Snowshoes evolve for racing and winter hiking

the associated press
** ADVANCE FOR WEEKEND EDITIONS OF DEC. 17-18 ** Richard Havlich holds his company's present racing snowshoe, the "Sprinter", right, and a design they made in 1977 called the "Rogers' Rangers Racing Snowshoe", in the company's display area in Mayfield, N.Y., on Monday, Dec. 12, 2005. On the wall are designs that the company has used over the years. "The market used to be people that harvested maple syrup and EnCon officers, trappers and ice fishermen," said Richard Havlick, whose company began making snowshoes in 1965 in Mayfield, in the Adirondack foothills. "Over the years it's become more of a family recreational type of demand." (AP Photo/ Jim McKnight)

ALBANY, N.Y. – Over the past 30 years, snowshoes have shrunk. Once resembling huge wooden tennis rackets strung with catgut, most models now are about twice the length of your boot and only a few inches wider.

Snowshoers say the design changes have revolutionized the sport, making winter hiking and backpacking more popular while drawing more endurance athletes into long-distance racing over snow.

“The market used to be people that harvested maple syrup … trappers and ice fishermen,” said Richard Havlick, whose company began making snowshoes in 1965 in Mayfield, in the Adirondack foothills.

With aluminum frames about 8 inches wide and 25 inches long, most snowshoes now have plastic decking, bindings and sharp metal crampons underneath for gripping ice and hard-packed snow. A pair costs from $100 to more than $200.

Most snowshoes weigh less than two pounds each. Racing models tend to be lighter and smaller, typically worn over running shoes instead of boots. Sanctioned races require a minimum 120-square-inch functional surface, said Mark Elmore, United States Snowshoe Association sports director.

Even for backcountry hiking, they seldom are more than 10 inches wide and 36 inches long. The oval bearpaw design, with wood frames and traditional laced decking, is still preferred by a few traditionalists, especially for deep powder in open areas.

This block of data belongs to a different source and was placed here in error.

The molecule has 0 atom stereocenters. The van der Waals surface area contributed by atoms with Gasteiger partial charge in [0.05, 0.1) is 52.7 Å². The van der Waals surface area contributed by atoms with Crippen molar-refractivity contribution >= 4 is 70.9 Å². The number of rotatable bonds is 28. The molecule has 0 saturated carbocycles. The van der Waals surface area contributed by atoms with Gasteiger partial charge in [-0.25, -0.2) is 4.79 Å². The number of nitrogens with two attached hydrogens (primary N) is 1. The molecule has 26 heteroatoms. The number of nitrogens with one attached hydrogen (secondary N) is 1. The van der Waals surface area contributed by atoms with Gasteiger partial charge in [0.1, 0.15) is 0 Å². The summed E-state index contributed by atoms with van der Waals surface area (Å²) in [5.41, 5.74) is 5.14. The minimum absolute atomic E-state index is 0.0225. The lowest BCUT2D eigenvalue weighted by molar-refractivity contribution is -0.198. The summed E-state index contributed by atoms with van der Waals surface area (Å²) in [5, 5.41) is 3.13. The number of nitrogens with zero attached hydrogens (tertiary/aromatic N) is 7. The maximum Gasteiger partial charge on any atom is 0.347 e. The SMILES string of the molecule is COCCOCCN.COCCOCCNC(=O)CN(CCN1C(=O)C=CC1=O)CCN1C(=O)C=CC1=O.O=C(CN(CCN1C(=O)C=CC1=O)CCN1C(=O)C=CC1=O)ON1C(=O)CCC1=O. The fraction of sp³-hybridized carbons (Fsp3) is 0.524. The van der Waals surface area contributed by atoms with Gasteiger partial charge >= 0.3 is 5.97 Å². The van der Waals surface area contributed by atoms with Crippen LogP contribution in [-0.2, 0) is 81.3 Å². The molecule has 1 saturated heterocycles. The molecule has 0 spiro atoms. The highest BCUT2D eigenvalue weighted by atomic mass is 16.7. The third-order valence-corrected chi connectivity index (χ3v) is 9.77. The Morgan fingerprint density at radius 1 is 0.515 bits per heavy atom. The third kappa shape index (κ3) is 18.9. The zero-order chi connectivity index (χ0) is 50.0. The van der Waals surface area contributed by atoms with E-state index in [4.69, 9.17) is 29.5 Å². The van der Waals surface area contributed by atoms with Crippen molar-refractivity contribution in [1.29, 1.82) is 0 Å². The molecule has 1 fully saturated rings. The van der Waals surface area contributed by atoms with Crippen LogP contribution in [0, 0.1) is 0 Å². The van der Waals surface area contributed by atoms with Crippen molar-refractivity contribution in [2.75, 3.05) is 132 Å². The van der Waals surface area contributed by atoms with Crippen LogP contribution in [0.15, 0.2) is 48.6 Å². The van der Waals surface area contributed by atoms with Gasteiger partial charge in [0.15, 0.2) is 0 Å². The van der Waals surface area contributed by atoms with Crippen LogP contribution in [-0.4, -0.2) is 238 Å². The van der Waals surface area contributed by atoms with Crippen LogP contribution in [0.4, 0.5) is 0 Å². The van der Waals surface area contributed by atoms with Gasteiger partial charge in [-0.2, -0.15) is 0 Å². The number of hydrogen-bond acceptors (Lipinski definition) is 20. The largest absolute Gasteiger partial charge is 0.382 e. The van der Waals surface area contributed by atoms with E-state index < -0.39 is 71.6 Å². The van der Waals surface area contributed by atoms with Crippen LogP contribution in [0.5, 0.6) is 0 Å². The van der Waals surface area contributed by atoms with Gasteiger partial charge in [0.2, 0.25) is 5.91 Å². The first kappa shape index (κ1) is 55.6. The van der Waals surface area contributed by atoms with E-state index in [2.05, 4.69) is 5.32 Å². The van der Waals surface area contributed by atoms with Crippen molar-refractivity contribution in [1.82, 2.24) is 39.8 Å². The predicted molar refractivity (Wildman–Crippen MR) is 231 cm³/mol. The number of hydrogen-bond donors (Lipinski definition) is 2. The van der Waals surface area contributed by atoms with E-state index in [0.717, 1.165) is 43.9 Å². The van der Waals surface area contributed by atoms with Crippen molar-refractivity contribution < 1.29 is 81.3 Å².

According to Adirondack guide Dennis Aprill, snowshoes were invented 6,000 years ago in Central Asia for hunters and trappers to float over deep snow, and they stayed essentially the same until the 1970s, when Sherpa Inc. introduced aluminum frames. A pivot bar at the opening where boots attach to bindings made it possible to affix crampons or cleats for traction, and the solid neoprene deck could float more weight, permitting a smaller surface.

“No longer did the snowshoer have to walk `Popeye-like’ with wide awkward 13-by-39 inch bear paws. The gait could be more natural,” Aprill wrote in “Short Treks in the Adirondacks and Beyond.”

Havlick recalled attending a 1977 race at Ticonderoga in the eastern Adirondacks, which commemorated the snowshoeing exploits of Rogers Rangers in the French and Indian War.

“Some teams came down from Canada. Mostly everybody was running on big old wooden snowshoes,” Havlick said. “They were running and tripping and falling. It was kind of fun.”

Jeff Clark of Saratoga said the racing equipment has evolved even in the past six years.

“When we first started out, everybody wore a type of snowshoe that had long pointed tails, which throw up a lot of snow,” he said. “When you started a race, it looked like a snow cloud.”

Racing shoes are generally more oval now, Clark said.

“It’s important to make sure you have a good harness and a good support,” he added. “Without a good harness, you whang the snowshoes against each ankle as you go. It’s never good to come home with bruised ankles.”

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